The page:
James Tolfree, UK director, Cryptzone Given the cost to the UK economy is estimated to be as much as 11bn per year, some might ask if this response is enough We know that our current defences are inadequate. This is apparent by the 22% rise in cyber crime recently outlined in a report by Action Fraud. Given the cost to the UK economy is estimated to be as much as 11bn per year, some might ask if this response is enough. One of the main challenges is the shape-shifting nature of cyber threats. We ve seen a very fast evolution of cyber threats from well organised criminal organisations as well as state-sponsored attacks. These now take on a multi-vectored form, utilising combinations of, advanced reconnaissance, elegant well-hidden malicious code and social engineering. Traditional cyber defence strategies that tend to focus on the concept of protecting network perimeters haven t kept pace with the criminals and cannot respond to these advanced threats. So whilst increased government spend should broadly be welcomed and applauded, unless it is focused towards a fundamental shift in approach to cyber defence, it risks being a case of good money after bad. It is a little too early to say what this will mean for cyber security in the UK.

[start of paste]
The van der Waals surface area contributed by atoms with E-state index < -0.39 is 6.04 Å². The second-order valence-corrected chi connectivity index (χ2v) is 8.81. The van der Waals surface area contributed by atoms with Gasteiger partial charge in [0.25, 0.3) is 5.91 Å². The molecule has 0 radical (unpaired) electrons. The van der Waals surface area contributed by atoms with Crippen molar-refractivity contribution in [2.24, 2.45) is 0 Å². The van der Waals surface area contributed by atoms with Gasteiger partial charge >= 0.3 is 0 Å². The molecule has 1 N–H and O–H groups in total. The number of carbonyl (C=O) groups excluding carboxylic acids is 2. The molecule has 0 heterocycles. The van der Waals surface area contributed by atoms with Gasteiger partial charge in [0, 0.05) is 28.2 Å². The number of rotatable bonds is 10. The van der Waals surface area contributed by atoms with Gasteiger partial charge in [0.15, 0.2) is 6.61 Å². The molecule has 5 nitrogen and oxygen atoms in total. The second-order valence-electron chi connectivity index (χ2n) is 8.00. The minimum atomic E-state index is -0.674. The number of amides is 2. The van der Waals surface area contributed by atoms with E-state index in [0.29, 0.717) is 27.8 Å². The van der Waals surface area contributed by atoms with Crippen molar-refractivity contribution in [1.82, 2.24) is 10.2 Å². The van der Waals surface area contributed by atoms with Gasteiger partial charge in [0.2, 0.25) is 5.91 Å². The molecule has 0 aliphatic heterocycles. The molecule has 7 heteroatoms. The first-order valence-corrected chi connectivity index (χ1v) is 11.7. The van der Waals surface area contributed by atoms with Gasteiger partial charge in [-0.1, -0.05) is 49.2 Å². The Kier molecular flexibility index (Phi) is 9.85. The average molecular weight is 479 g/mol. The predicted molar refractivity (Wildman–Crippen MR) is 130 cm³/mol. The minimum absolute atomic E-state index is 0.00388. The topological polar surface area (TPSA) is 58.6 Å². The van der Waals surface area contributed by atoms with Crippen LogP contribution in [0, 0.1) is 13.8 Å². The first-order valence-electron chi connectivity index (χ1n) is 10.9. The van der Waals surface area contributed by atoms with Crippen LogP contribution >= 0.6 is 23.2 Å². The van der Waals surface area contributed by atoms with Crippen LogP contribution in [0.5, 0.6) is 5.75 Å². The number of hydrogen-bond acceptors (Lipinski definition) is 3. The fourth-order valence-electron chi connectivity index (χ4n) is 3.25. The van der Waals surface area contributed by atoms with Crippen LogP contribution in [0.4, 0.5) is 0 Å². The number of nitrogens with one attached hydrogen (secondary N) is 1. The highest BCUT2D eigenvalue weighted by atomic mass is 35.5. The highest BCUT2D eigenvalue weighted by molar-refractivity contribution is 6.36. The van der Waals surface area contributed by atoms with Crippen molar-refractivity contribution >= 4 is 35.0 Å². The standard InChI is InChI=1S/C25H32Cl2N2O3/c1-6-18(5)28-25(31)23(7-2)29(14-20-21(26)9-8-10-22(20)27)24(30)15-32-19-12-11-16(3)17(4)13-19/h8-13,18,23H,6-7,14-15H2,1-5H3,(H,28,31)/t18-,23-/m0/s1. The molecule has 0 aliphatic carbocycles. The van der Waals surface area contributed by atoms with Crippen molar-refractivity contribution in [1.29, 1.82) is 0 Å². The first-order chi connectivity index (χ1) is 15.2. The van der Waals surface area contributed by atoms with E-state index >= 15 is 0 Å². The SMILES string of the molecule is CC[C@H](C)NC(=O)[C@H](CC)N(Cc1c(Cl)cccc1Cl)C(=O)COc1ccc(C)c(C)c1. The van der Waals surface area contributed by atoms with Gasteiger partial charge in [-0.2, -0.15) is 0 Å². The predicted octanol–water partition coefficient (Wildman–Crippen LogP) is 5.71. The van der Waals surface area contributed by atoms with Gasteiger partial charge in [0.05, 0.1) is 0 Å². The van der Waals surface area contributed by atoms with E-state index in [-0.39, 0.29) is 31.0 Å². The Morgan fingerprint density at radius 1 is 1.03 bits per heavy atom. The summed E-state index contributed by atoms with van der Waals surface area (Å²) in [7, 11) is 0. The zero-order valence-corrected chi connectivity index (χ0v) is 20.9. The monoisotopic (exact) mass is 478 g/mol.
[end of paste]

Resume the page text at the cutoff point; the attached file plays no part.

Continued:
It is encouraging that part of the funding has been earmarked for training cyber security professions as there is currently a noticeable skills-gap here in the UK. It is also encouraging that funding will be available to innovative start-up cyber security businesses. The UK has long been respected for its skills in this sector, but in order to maintain this position, strong investment from both government and industry is needed. Gavin Millard, EMEA technical director, Tenable Network Security With ageing critical national infrastructure, investments need to be made to remediate easily exploitable services and reduce the available attack surface an adversary could target With boots on the battlefield being replaced by bits and bytes directed at critical infrastructure, shoring up our cyber defences is a prudent move by the UK government. As demonstrated last week with the Mirai DDoS levied against the East Coast of America, bringing down huge swathes of internet services for a short time, infrastructure can easily, and will be more frequently, targeted in the future. With ageing critical national infrastructure, investments need to be made to remediate easily exploitable services and reduce the available attack surface an adversary could target. Cyber attacks affecting our citizens are becoming part of everyday life. Money is the current target for most attackers, but if the approaches they take are more political in nature, we could see the UK severely impacted unless proactive steps are taken to reduce the risks. Richard Meeus, VP, technology EMEA, NSFOCUS We need to place this threat in the same arena as the Police and Armed Forces and stop treating it as an inconvenience National investment into cyber-security can only be encouraged as recent events have shown.